The automatic negative thoughts of social anxiety

A friend of mine shared a YouTube video on Facebook the other day. I cried the entire time I watched it. These are the thoughts I battle on a daily basis.

I’ve written about my anxiety before. I wrote about what it’s like to live with anxiety in a general sense. I wrote about how my social anxiety makes me feel guilty over ridiculous things. I wrote about how social media has helped me as much as if not more than Prozac. Each of those posts offered a small snapshot into what I go through with my anxieties. This video offers yet another.

Its poignancy is brilliant. If you deal with social anxiety, you should watch it . . . but you need to watch it until the very end. Even if you don’t deal with social anxiety, you should still watch the video. It provides an amazing understanding.

I recently told someone about my social anxiety disorder. She responded with, “What?!” and even 10 minutes later (as I talked her ear off) she said, “I’m sorry, but I can’t get past this social anxiety thing!”

I understand her reaction. It’s one I’ve received often. Being social and being comfortable in social situations are two entirely different things.

I once wrote, “I live my life between uncomfortable silence and uncomfortable noise.”

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6 responses to this post.

  1. Very powerful video–funny somewhere near the middle, after several “never” statements, I thought “Cognitive therapy will help get past the negativity” and the very next card was “This therapy isn’t working.” There are no easy answers, but I do agree with the conclusion. And your line “I live my life between uncomfortable silence and uncomfortable noise” is the most powerful of all.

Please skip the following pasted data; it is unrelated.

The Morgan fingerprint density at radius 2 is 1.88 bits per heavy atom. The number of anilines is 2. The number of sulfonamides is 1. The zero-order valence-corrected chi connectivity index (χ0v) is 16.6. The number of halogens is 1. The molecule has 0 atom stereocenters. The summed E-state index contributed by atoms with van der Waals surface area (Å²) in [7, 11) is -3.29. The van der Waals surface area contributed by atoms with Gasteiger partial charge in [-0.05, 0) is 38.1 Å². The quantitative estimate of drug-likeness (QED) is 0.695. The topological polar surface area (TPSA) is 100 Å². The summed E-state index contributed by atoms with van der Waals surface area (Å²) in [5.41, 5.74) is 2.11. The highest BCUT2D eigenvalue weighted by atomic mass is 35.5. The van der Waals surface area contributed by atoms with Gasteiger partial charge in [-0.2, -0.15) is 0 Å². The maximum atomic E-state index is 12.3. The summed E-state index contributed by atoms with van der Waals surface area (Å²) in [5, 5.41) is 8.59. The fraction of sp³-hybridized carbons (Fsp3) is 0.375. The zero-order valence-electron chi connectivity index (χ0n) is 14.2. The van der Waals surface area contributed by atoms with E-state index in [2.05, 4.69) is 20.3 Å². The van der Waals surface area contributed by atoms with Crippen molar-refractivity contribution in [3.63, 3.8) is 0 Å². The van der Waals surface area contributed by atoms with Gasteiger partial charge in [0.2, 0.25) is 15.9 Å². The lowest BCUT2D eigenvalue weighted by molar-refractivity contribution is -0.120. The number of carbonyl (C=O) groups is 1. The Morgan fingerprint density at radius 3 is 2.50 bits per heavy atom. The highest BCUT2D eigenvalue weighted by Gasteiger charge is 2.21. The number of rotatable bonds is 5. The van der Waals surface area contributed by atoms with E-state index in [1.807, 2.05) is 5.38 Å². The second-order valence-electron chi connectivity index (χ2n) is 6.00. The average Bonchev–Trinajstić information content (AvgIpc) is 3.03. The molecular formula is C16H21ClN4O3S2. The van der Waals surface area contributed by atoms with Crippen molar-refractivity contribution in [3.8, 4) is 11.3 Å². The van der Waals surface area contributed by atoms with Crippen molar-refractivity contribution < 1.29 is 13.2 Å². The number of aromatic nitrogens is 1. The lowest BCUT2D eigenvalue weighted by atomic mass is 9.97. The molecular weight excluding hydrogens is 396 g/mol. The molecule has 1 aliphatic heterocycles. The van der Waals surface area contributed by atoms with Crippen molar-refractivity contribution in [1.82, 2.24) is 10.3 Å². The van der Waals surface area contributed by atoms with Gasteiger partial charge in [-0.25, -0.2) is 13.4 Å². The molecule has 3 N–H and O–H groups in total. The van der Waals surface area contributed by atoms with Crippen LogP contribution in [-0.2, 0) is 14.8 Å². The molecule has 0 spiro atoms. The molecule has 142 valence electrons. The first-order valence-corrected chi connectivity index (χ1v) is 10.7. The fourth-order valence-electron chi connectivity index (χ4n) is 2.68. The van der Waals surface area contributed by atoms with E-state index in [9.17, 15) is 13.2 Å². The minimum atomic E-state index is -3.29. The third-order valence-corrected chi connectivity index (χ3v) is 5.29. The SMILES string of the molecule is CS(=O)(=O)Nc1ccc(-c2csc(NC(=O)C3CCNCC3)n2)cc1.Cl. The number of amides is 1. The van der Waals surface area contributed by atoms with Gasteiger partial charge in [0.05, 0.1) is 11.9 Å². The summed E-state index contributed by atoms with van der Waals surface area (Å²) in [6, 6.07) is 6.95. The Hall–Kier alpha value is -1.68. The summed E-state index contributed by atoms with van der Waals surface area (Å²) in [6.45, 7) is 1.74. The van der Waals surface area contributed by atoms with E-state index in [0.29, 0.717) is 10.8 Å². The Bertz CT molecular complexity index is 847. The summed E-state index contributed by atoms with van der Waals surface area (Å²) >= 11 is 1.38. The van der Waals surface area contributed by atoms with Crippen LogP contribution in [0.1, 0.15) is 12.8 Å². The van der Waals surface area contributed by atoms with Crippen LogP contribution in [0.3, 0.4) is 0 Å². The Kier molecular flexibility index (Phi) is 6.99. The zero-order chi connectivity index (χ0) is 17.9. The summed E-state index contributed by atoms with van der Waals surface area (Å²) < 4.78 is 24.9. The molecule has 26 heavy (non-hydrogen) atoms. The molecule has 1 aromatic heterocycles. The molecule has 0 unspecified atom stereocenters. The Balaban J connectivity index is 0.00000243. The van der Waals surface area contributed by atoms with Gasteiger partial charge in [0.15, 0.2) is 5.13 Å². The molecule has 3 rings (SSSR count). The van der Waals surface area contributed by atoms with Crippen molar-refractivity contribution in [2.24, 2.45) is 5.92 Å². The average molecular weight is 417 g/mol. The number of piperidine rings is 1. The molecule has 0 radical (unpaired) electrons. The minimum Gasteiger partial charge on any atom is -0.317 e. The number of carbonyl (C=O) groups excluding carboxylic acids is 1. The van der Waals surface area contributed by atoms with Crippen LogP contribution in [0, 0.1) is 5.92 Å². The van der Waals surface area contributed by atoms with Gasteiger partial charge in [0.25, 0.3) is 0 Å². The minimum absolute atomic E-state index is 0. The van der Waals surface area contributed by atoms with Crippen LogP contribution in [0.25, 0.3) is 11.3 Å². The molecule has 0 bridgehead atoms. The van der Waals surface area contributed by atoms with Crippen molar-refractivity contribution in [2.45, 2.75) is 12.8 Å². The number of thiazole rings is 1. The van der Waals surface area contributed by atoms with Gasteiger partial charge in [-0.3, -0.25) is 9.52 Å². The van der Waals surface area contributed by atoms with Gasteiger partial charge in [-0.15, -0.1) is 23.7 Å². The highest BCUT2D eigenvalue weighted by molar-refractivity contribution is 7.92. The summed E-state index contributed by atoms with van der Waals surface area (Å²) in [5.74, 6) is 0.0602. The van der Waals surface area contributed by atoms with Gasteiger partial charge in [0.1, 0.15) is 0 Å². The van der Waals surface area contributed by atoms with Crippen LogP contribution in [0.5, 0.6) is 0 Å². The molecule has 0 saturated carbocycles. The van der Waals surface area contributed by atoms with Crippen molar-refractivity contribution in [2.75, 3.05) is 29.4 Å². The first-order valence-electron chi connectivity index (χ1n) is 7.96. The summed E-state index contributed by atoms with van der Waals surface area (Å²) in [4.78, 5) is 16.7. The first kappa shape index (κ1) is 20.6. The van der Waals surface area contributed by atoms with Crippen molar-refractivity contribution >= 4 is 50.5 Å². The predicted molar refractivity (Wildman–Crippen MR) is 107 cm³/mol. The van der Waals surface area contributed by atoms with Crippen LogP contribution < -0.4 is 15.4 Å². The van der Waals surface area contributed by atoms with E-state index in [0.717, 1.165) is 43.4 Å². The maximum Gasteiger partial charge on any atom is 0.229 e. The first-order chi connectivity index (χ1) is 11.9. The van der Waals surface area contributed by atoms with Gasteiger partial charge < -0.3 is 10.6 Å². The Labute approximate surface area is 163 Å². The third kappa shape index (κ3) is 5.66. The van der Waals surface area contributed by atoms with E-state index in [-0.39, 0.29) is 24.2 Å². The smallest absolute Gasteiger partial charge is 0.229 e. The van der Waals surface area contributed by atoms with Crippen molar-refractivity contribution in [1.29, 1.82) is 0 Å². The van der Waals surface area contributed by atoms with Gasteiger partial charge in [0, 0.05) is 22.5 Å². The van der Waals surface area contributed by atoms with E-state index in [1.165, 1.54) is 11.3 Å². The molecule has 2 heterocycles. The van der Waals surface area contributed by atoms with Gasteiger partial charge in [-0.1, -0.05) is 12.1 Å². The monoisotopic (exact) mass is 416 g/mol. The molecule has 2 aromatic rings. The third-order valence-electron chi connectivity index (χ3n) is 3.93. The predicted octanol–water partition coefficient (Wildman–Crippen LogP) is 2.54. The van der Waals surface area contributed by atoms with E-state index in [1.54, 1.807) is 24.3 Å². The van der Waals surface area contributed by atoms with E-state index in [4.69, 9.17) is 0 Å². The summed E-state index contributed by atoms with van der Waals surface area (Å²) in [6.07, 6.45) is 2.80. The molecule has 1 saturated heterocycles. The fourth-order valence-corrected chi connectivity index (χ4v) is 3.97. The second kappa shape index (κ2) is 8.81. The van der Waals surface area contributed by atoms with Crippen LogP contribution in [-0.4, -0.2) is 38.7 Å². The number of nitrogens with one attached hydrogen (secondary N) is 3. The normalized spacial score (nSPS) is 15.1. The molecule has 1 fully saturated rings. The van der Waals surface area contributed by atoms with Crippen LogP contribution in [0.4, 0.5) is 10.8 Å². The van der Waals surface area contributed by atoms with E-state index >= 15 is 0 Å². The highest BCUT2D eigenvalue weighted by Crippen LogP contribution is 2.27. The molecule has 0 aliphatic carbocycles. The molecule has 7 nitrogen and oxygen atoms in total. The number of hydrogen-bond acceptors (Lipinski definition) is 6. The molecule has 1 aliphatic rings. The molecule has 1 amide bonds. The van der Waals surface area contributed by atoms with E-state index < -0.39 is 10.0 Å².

Reply

    • I’ve started watching some of her other YouTube videos and subscribed to her channel. I’ve only watched a little bit, but I’m really impressed so far.

      I wrote that line years ago. It was a holiday and I was at my aunt and uncle’s house. I sat in the living room alone and started writing. Now for the life of me, I can’t remember the rest of the piece! I’m going to have to start digging now!

      Reply

  2. Posted by Anita on July 16, 2011 at 12:48 am

    Unfortunately, I can relate. I used to sing. I sang in front of huge audiences. Then, one day, it all stopped. I could no longer walk out on a stage. I used to really write. I watched people, I asked them questions, and I gathered information. I started three completely different types of books. Then, one day, it all stopped. I used to be extremely socially active. Now, some people find it difficult to believe that I really am anti-social (which I say often). I am probably more anti-social social. But, it is true. One of the books that I’ve tried to write for years addresses some of the causes of this extreme change in my behavior. I do recognize the culprits, but that doesn’t make it any easier to ignore the automatic lies.

    Reply

    • “I do recognize the culprits, but that doesn’t make it any easier to ignore the automatic lies.”

      That’s exactly it! I made my boyfriend watch the video because he gets upset every time I ask him if he’s mad at me or if I did something wrong. The truth is that I feel that way about a lot of people most of the time, but I’m close enough to him to feel comfortable enough to ask!

      “Anti-social social” – I like that! I think I’m going to use it!

      Reply

  3. Posted by Anita on July 16, 2011 at 10:20 pm

    +1

    Reply

  4. […] is better than Prozac to explain . . . well, why social media is better than Prozac. And I wrote The automatic negative thoughts of social anxiety to share an amazing video from […]

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